Eggs

What are eggs, eggs nutrition facts
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What are eggs, eggs nutrition facts

What are eggs

Eggs are laid by female animals of many different species, including birds and fish.
Many of these have been eaten by humans for thousands of years.

Bird eggs consist of a protective eggshell, an albumen (egg white), and vitellus (egg yolk).

The most commonly consumed eggs are chicken eggs.
Other poultry eggs including those of duck and quail also are eaten.
Fish eggs are called roe and caviar.

Eggs are a very good source of inexpensive, high quality protein, they are a superfood with 11 different vitamins and nutrients packed in.

Served with bread or rice, eggs can form a good meal and one that is nutritious and easily digested.

Eggs Nutrition Facts

The egg is a perfect protein source because they contain all the essential amino acids our bodies need in the right amounts.
They’re a natural source of key nutrients including omega-3 fatty acids, vitamins A, E and B12, antioxidants and choline.

Nutrients found in an egg are distributed evenly between the yolk and the white, so every time you crack open an egg you’re receiving the goodness of;

  1. Protein:

    Protein is used by the body for growth and repair, helping in the formation of muscles, hair, nails, skin and organs.

  2. Vitamin D:

    Vitamin D is essential for strong bones and muscles, as well as overall health.

  3. Vitamins A, E and B12:

    Vitamin A helps form and maintain healthy skin and teeth, while also promoting good vision.

    Vitamin E is an antioxidant that helps protect body tissue from disease.

    Vitamin B12 is essential for brain and nervous system function, also aiding proper blood formation.

  4. Omega-3 Fatty Acids:

    These are essential in protecting against heart disease, inflammatory disease and autoimmune diseases, including rheumatoid arthritis.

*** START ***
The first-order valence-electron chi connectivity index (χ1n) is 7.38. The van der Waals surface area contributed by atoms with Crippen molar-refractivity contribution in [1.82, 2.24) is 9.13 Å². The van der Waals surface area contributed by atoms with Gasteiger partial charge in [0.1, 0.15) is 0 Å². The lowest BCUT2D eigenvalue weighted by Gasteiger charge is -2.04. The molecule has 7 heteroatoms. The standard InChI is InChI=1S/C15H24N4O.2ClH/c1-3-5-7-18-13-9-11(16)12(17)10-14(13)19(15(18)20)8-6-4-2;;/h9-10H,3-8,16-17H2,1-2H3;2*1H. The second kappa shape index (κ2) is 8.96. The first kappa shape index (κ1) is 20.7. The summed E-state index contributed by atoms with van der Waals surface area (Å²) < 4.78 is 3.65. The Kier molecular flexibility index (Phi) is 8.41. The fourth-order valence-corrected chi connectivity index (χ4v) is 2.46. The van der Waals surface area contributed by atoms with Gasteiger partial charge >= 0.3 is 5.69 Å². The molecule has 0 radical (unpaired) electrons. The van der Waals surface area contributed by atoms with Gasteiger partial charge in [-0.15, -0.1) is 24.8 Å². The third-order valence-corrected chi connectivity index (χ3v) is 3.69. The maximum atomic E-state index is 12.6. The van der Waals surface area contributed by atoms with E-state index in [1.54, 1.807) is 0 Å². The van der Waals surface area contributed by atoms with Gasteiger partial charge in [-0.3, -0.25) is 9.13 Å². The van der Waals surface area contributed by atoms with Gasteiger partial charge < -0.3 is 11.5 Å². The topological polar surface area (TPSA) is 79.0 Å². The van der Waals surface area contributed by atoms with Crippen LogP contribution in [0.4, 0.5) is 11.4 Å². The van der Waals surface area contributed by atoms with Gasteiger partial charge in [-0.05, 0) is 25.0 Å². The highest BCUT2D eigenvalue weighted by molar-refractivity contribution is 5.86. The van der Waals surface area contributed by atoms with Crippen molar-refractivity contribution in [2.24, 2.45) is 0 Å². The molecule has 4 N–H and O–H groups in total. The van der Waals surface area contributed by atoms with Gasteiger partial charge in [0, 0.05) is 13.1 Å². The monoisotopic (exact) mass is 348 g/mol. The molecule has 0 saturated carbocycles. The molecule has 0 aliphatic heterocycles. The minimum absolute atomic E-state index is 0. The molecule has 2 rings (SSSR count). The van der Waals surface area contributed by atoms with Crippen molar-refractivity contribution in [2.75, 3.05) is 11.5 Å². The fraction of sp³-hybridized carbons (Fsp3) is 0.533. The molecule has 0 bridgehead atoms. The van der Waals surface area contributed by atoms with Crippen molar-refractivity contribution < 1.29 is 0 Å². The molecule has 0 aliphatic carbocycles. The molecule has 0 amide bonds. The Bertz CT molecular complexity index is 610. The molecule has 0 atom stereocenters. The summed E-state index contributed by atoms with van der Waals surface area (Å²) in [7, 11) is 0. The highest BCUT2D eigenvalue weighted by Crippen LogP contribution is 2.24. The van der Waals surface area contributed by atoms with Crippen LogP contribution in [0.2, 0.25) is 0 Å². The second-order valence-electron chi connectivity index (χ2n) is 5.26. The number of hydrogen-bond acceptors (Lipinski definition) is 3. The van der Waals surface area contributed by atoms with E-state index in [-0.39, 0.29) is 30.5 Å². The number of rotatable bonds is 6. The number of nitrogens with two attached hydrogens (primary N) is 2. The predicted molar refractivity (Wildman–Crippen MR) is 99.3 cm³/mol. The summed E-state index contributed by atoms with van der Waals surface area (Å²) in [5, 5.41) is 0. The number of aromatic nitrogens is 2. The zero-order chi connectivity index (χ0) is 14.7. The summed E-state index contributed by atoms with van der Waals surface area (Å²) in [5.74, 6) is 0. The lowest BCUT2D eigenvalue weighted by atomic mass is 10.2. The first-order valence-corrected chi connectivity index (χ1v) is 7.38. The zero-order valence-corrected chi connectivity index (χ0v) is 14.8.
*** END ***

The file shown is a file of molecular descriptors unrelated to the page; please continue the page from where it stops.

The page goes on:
They help keep your eyes healthy and also play a major role in infant development.

  5. Antioxidants:

    Eggs are high in several natural antioxidants including Lutein and Zeaxanthin, which protect your eyes and maintain their health.

    They are thought to slow the progression of age-related macular degeneration, the leading cause of legal blindness in Australia.

    Egg whites also contain selenium, which protects your immune system.

  6. Choline:

    Choline is used by the body for metabolic processes such as liver function, normal brain development, nerve function and muscle movement.

    It’s particularly important during pregnancy to support foetal brain development.

  7. Iron:

    Iron is required to produce haemoglobin, which carries oxygen through the blood.

Egg Food Safety Tips

We know eggs are good for us, but we do need to be careful about how we handle and cook them.

Food containing raw or minimally cooked eggs can contain salmonella.
But you can minimise this risk by following these safety tips when handling and cooking eggs.

  1. Vulnerable people
    such as small children, pregnant women, older people and people with compromised immune systems should not eat food containing raw eggs.

    Common examples include eggnog, uncooked desserts such as chocolate mousse and tiramisu, hollandaise sauce, fresh mayonnaise, aioli, health shakes with an added egg and steak tartare.

  2. If you are preparing any foods that contain raw eggs
    Try to do it as close to serving time as possible.

    Keep the food in the fridge until you are ready to eat.

  3. Have a good look at your eggs before using them.
    If they are cracked, throw them in the bin.
  4. Store your eggs in the fridge in the cardboard carton you buy them in.

    Leaving them in their carton can help stop your eggs cracking when you move them.
    It also helps to prevent them taking on the smell of other foods in your fridge.

How to Separate Egg White